We all consider certain things in our life as not optional. Sleep. Sleep is not optional. Food. Food is not optional. I’ve just added something to my list of not optional: computer.
My computer has been at the great Apple Repair Store in the Netherworld of Sent-Away. For. Days. DAYS. Okay, I thought, this is no big deal. I was wrong.
Since being in an MFA program in writing, time on the computer has become intense, to say the least. Between writing for the MFA and my job online (writing courses and teaching “live”) my eye doctor and I figured out that I spend an average of 10 hours a day with my face in a computer screen. (I broke some kind of record for him.)
Before you think me weird, I do have a life. It begins at 5:30 with a chunk of writing, is shifted to kids in the middle, and is then mixed with kids and writing, often until wee hours. We do fun things. We eat meals together. We discuss Tony Robbins, Dale Carnegie, and Jesus Christ between algebra and biology and Mavis Beacon typing. We drive to dance studios, where I sit and correct papers and write courses while they sweat and grin. We even watch The Voice religiously together (when it’s on). But the truth remains: The computer is attached to me for many hours.
So I’ve asked myself, in this uninvited hiatus from the computer: Am I missing anything? Can I do it any differently?
I mean, I saw The Secret Life of Walter Mitty. I saw Sean Penn pull away from his camera and give up the coveted ghost-cat picture. Is my keyboard and screen like his camera lens?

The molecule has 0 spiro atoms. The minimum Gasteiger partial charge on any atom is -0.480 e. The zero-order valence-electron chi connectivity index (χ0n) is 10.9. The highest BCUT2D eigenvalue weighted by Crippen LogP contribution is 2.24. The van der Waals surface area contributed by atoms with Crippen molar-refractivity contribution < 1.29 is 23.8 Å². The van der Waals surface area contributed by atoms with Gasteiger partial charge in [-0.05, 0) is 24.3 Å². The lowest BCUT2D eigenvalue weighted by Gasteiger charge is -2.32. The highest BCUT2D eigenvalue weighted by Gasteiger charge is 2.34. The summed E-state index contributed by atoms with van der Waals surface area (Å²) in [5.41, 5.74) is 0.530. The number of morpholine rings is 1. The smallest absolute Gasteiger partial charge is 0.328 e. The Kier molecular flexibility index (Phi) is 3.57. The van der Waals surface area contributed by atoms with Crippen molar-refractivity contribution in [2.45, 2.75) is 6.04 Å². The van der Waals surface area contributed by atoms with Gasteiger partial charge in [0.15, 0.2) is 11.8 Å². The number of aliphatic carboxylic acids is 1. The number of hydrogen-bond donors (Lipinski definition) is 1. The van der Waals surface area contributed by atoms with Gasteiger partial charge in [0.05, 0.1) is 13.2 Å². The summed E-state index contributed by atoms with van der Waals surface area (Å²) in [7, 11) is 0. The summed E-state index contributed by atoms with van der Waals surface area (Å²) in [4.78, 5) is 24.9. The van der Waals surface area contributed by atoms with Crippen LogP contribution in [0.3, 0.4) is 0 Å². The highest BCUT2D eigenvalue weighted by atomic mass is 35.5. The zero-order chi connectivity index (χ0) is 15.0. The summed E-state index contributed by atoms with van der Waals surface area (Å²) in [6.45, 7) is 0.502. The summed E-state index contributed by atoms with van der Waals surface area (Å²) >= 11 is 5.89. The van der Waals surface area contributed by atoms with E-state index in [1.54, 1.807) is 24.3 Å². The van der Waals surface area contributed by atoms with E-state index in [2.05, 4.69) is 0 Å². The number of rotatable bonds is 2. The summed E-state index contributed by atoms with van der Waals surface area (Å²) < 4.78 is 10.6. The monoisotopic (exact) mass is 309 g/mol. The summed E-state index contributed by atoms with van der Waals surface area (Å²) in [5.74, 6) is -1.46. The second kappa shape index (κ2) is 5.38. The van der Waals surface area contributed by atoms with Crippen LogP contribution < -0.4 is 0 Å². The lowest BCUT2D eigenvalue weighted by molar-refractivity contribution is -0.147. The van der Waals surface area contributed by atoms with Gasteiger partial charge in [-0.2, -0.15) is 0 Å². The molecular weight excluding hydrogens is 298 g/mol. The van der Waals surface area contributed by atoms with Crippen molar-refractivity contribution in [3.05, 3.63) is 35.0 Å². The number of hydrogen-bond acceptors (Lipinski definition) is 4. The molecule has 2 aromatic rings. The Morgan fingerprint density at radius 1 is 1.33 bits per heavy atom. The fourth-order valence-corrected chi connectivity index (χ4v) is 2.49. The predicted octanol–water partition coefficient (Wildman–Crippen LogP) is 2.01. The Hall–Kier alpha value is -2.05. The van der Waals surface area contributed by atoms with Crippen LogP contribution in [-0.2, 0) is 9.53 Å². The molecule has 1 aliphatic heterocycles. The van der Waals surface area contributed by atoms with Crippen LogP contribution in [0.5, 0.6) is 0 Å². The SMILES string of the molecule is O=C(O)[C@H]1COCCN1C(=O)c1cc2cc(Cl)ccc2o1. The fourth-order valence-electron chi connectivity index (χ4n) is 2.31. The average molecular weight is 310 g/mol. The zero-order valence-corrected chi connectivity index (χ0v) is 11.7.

Yes and no.
The MFA will finish. But there will always be the next book to write.
The class will end. But there will be the next course to teach.
Email will not go away. (It can’t. It’s how I communicate with bosses and jobs.)
The yes: I suspect that there’s a shift in the wind. Ghost-cat-experience moments are on the radar now. Becoming more important. Being without the computer did that.
The no: Life as a writer is life in the screen. It’s part of me — so much a part of me, that the synapses are connected from the brain to the hands to the fingers on the keys. You writers know what I’m talking about. Artists know what I’m talking about (it’s the pencil in the fingertips and the brush in the palm). Musicians know what I’m talking about (it’s the instrument in the hand). The tools of the trade become an extension of us.
But they don’t become us.
Recognize the non-optional parts of our craft. And now and then, pull away from the lens.
I can see where you are coming from. I am a visual artist about to begin on my own MFA in Illustration. After over 20 years as a teacher in Asia, and coming back to the USA, I see a need in the American Education system that I can fill. So, my focus will be children’s book illustration. I see where the balance between what is optional and what is not is a reality that one can lose control of. Steven Covey’s The 7 Habits talks about this in his Time Matrix Management Matrix.
A big aspect of this balancing act is not losing focus on the creative path, and not losing the spirit that drives the creative path. Finding a way to experience inner silence is a necessity to me. How you deal with the tsunami of time drainers?